When I first went to Chile 30 years ago, I interviewed a television weatherman. Every evening after the six o’clock news, this fellow had to say: “Tomorrow it will be very hot in the north, pleasantly warm in the middle, and perishing at the bottom.”
What a shape. That was what attracted me to this long, thin country. Could a Chilean woman at the top possibly have anything in common with a man born 4,270 kilometers (2,653 miles) below her? How can a country function when it is 25 times longer than it is wide? I went to find out. This is the story of a love affair with a land where I spent six months traveling from the Peruvian border to Cape Horn; it is also a story of return; and of the ever-changing past. The working title of the book that resulted from that first journey was Keep the Mountains on the Left. If I did that, I could not get lost.
The Juan Fernandez archipelago, 650km out in the Pacific off the coast of Chile, was at the time my first visit, occupied by 550 people and two cars. The largest island was called Robinson Crusoe, as for four years it had been the home of the man on whom Daniel Defoe based his character, in real life the mercurial Scottish mariner Alexander Selkirk. Most of the men, when I pitched up, were called Robinson or Alejandro, and they fished, collectively, for lobster Juan Fernandez – large red crustaceans resembling pincerless lobsters which fetch high prices in the fancy restaurants of Santiago. I went out fishing for lobster with a Robinson and an Alexander across the bay where the captain of the fabled German cruiser Dresden blew up his magazine in 1915 after the British warships Kent and Glasgow cornered his vessel. We ate lobster for lunch cooked over a fire in the boat, and I managed 13 hours without a bathroom to use.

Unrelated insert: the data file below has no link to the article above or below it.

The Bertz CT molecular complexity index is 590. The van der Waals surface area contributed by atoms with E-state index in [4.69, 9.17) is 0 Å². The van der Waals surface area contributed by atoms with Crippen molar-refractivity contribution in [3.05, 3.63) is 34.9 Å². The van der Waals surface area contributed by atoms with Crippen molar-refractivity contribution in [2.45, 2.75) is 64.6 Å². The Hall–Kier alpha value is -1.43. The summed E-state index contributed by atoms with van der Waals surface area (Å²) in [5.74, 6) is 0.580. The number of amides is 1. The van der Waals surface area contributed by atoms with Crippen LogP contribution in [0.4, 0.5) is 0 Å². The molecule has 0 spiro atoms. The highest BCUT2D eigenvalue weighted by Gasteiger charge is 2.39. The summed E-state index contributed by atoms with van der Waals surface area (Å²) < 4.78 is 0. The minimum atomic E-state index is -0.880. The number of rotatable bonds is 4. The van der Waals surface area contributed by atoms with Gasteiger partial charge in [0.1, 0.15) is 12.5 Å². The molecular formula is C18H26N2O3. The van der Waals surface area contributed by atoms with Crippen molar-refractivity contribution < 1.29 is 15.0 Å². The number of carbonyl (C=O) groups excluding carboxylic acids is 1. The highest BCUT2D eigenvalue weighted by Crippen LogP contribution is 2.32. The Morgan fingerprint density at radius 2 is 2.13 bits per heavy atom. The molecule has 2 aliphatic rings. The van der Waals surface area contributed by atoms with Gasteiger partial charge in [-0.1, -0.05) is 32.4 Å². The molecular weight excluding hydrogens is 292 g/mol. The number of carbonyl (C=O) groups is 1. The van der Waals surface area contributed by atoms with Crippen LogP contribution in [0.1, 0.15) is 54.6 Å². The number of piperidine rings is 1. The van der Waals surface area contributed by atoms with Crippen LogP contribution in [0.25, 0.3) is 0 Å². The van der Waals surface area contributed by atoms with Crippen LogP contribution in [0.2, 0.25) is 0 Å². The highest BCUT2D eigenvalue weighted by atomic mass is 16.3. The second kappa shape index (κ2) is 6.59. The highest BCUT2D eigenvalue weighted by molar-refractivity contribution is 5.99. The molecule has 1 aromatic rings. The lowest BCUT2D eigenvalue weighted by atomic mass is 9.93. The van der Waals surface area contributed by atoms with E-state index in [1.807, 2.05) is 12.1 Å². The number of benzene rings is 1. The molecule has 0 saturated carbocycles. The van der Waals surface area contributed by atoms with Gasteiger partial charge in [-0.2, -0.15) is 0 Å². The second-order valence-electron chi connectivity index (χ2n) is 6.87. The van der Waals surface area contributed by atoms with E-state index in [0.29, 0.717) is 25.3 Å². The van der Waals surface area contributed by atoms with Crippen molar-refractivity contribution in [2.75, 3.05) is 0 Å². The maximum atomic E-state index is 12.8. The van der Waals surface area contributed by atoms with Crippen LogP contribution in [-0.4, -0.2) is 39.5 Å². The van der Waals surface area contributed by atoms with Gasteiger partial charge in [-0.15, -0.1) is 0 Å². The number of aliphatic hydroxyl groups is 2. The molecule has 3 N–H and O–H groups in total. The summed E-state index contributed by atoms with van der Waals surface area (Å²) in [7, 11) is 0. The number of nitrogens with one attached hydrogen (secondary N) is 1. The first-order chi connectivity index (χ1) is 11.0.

I stayed at the tip of Tierra del Fuego at the southernmost police station in the world, with three policemen who were on the lookout for Argentinian invaders from Ushuaia, the lights of which town we could see twinkling opposite. When I asked my new friends what they would do in the event of an invasion, they did not have an answer. But they often put the generator on to watch Argentinian soaps. Prevailing south-westerlies had twisted the beech trees into alphabet configurations alongside the cold Beagle Channel where Yaghan people eleven paddled their canoes. The Yaghan – long gone – lived off shellfish, and had a monosyllabic verb meaning “to unexpectedly come across something hard when eating something soft”, like a pearl in an oyster.